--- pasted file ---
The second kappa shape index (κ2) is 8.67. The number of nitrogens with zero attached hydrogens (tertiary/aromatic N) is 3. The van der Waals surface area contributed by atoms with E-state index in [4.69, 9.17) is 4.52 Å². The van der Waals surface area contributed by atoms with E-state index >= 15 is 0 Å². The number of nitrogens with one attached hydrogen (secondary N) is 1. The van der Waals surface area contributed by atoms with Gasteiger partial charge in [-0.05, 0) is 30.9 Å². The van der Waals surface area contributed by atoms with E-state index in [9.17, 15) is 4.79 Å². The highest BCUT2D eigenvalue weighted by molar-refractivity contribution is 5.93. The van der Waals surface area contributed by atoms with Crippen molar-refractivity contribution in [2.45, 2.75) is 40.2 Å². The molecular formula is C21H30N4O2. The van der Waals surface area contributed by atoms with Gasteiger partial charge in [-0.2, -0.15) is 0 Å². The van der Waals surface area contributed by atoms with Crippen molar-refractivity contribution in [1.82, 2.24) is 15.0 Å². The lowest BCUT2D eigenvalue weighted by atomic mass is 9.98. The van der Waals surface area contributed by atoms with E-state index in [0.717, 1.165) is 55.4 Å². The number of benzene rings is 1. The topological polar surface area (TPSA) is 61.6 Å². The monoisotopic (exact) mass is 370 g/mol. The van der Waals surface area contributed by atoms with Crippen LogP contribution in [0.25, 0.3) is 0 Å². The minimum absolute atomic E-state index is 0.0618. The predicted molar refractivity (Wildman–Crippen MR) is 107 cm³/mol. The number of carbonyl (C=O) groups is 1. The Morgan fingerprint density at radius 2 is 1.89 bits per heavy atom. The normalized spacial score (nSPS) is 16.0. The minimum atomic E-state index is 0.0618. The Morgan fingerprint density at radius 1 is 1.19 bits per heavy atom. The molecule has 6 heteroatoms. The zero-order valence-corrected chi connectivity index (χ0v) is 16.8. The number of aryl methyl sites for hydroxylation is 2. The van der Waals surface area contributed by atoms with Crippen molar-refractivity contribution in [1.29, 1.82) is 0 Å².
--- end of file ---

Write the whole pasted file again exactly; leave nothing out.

The second kappa shape index (κ2) is 8.67. The number of nitrogens with zero attached hydrogens (tertiary/aromatic N) is 3. The van der Waals surface area contributed by atoms with E-state index in [4.69, 9.17) is 4.52 Å². The van der Waals surface area contributed by atoms with E-state index >= 15 is 0 Å². The number of nitrogens with one attached hydrogen (secondary N) is 1. The van der Waals surface area contributed by atoms with Gasteiger partial charge in [-0.05, 0) is 30.9 Å². The van der Waals surface area contributed by atoms with E-state index in [9.17, 15) is 4.79 Å². The highest BCUT2D eigenvalue weighted by molar-refractivity contribution is 5.93. The van der Waals surface area contributed by atoms with Crippen molar-refractivity contribution in [2.45, 2.75) is 40.2 Å². The molecular formula is C21H30N4O2. The van der Waals surface area contributed by atoms with Gasteiger partial charge in [-0.2, -0.15) is 0 Å². The van der Waals surface area contributed by atoms with Crippen molar-refractivity contribution in [1.82, 2.24) is 15.0 Å². The lowest BCUT2D eigenvalue weighted by atomic mass is 9.98. The van der Waals surface area contributed by atoms with E-state index in [0.717, 1.165) is 55.4 Å². The number of benzene rings is 1. The topological polar surface area (TPSA) is 61.6 Å². The monoisotopic (exact) mass is 370 g/mol. The van der Waals surface area contributed by atoms with Crippen LogP contribution in [0.25, 0.3) is 0 Å². The minimum absolute atomic E-state index is 0.0618. The predicted molar refractivity (Wildman–Crippen MR) is 107 cm³/mol. The number of carbonyl (C=O) groups is 1. The Morgan fingerprint density at radius 2 is 1.89 bits per heavy atom. The normalized spacial score (nSPS) is 16.0. The minimum atomic E-state index is 0.0618. The Morgan fingerprint density at radius 1 is 1.19 bits per heavy atom. The molecule has 6 heteroatoms. The zero-order valence-corrected chi connectivity index (χ0v) is 16.8. The number of aryl methyl sites for hydroxylation is 2. The van der Waals surface area contributed by atoms with Crippen molar-refractivity contribution in [1.29, 1.82) is 0 Å².